Diamonds are said to be a girl’s best friend, and it turns out that they could be a pretty strong ally in everyone’s dental health – although don’t go racing to Tiffany’s just yet, as these diamonds are so small, they are invisible to the naked eye.
The strong and robust properties of diamond could be used in dental fillings. (Photo credit: Noel Celis/AFP/Getty Images)
In yet another case of ‘tiny but mighty’, it is time for nanodiamond to take to the (microscope) stage. Often overshadowed in the nanotechnology world by its siblings, carbon nanotubes and graphene, dusty fragments of diamond have now found a use in the world of dentistry.
A root canal procedure is relatively commonplace these days, carried out to remove infected ‘dental pulp’ (blood vessels and nerve tissue). The vacant cavity created by the removal of this matter is then filled with a material known as gutta percha, a biocompatible polyisoprene polymer made from the sap of the Palaquium gutta tree. In theory, removal of infected dental pulp ought to remove all trace of infection; however, this is not always the case, and a patient will often be left with a residual infection that develops over time, resulting in further inflammation in small gaps that the filler cannot fill and possibly result in loss of the tooth. As this cavity has been filled with gutta percha, the infection takes hold deep inside the tooth, with no hope of treating it.
Gutta percha is certainly biocompatible, and its low reactivity in the body is one of the material properties that contributes to its choice as a dental filler. However, in terms of rigidity, it falls down, and it is not the ideal material to keep infections at bay. This is where composite materials save the day.
A composite material is one that contains a range of materials, each of which contributing one or more beneficial material properties to the resultant bulk material. In this case, scientists at UCLA Dentistry in the US incorporated tiny nanodimensional fragments of diamond that were produced as a waste product of diamond mining and refining into this gutta percha, resulting in a more mechanically robust dental filling material. This certainly overcame the challenge of using a filler material that was not very strong, but what about tackling the issue of re-infection from trace infected dental pulp, and the fact that the filler did not efficiently fill the entire cavity?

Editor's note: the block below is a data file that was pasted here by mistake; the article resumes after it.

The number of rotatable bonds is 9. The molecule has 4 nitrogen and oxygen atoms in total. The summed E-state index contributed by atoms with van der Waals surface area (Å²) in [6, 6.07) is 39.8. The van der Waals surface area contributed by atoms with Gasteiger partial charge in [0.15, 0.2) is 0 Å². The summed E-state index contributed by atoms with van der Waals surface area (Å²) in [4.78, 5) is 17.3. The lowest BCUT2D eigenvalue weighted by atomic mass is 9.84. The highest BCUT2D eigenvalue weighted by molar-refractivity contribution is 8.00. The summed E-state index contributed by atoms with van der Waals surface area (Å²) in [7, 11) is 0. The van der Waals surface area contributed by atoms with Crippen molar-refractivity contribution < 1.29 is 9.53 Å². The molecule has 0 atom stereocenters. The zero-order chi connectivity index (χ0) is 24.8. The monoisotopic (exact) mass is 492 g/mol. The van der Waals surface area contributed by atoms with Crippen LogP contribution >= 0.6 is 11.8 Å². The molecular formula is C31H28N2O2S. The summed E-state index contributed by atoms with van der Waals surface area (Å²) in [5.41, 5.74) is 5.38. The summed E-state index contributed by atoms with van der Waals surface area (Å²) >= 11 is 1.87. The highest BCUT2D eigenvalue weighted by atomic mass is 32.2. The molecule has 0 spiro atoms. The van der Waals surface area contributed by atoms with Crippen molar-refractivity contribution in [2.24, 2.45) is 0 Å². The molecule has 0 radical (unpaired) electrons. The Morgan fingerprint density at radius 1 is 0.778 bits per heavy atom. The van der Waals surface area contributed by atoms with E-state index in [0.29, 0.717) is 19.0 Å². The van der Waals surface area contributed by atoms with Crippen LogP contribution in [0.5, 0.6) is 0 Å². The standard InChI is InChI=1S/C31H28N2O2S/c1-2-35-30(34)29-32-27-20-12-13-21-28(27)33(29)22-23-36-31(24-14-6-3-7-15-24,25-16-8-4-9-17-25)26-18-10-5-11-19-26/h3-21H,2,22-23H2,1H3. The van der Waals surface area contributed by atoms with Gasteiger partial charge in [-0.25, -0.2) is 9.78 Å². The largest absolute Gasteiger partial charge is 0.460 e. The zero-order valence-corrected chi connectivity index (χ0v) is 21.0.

The UCLA Dentistry researchers decided to combine forces with material scientists and microbiologists to devise a way to pre-load the nanodiamond with a common antibiotic, amoxicillin, which should combat any infection that developed following the root canal procedure. Through close monitoring, it was found that although the filler did not reach every space within the tooth, the rate of infection following treatment was much lower when the pre-loaded nanodiamond was incorporated within the gutta percha.
Over the next two years, the UCLA Dentistry team plans on carrying out further tests with colleagues in other departments and hopes to optimise this material in order to carry out clinical trials that could lead to the widespread use of this filler materials. – Sujata Kundu, Forbes